Health

CBD boom prompts regulatory scrutiny

'Nobody's been allowed to do the research for all these years'

Liz Martin/The Gazette

Some use CBD pens that they believe help relieve pain from injuries.
Liz Martin/The Gazette Some use CBD pens that they believe help relieve pain from injuries.
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Got arthritis? Dry skin? Trouble sleeping or feeling stressed? The CBD industry claims it has the cure for you.

Such assertions are becoming increasingly common — and brazen — as the cannabis compound commonly known as CBD proliferates in drinks, baked goods, tinctures, body lotions and even bath salts.

While CBD generally is believed to be safe, scant research has been conducted on its medical and health benefits because cannabis long has been prohibited at the federal level.

The only clinically proven remedy is a treatment for two rare forms of childhood epilepsy. All other claims are anecdotal.

Now regulators are starting to pay closer attention. Earlier this month, New York health officials ordered bakeries and restaurants to stop adding cannabidiol, the formal name for CBD, to beverages and food.

In December the Food and Drug Administration made clear it’s illegal to market CBD products as dietary supplements.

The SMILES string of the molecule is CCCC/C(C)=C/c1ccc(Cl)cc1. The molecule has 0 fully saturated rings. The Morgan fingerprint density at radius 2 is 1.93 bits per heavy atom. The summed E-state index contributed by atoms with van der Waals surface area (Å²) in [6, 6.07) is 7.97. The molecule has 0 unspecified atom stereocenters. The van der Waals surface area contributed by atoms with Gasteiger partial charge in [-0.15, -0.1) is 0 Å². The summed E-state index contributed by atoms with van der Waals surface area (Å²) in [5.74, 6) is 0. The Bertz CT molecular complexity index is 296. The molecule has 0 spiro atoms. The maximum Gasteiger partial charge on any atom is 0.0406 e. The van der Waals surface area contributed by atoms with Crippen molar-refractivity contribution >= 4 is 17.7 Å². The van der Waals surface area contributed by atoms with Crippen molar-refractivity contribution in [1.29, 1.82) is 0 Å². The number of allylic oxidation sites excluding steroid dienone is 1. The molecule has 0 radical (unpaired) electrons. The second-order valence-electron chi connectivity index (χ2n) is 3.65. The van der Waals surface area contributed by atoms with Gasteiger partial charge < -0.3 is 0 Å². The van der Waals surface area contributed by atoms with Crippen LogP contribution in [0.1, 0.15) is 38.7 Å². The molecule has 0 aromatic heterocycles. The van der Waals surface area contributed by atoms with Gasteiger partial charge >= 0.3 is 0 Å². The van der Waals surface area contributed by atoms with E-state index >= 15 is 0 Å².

“Nobody’s been allowed to do the research for all these years, so it’s a big open space where companies can say things without the data to back it up,” said Kent Hutchison, co-director of the University of Colorado’s CU Change Lab.

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CBD has been sold online for years, mostly to people already familiar with THC, the psychoactive sibling that gets you high. More recently, the legalization of marijuana in several states and the boom in wellness products have pushed CBD into the mainstream.

Consumers are putting it under their tongues, rubbing it on their sore muscles and guzzling seltzer infused with the trendy ingredient.

Retail sales of CBD more than quadrupled last year, according to the data company SPINS, with most purchases taking place at natural grocery stores.

A bottle of oil with 1,500 milligrams of “full-spectrum hemp oil” sells for $160 on the new website Standard Dose, while a container of Seventh Sense eucalyptus spearmint body lotion made by the cannabis business Green Growth Brands, with 75 milligrams of CBD, retails for $16.50.

One California company, called Good Bites, sells bags of four CBD macaroons for $20, which gets you a total of 100 milligrams. Populum, based in Tempe, Ariz., sells a one-fluid-ounce bottle that contains 19 milligrams of CBD for $99.

Analysts expect the CBD market to be worth more than $20 billion by 2022, up from roughly $600 million now.

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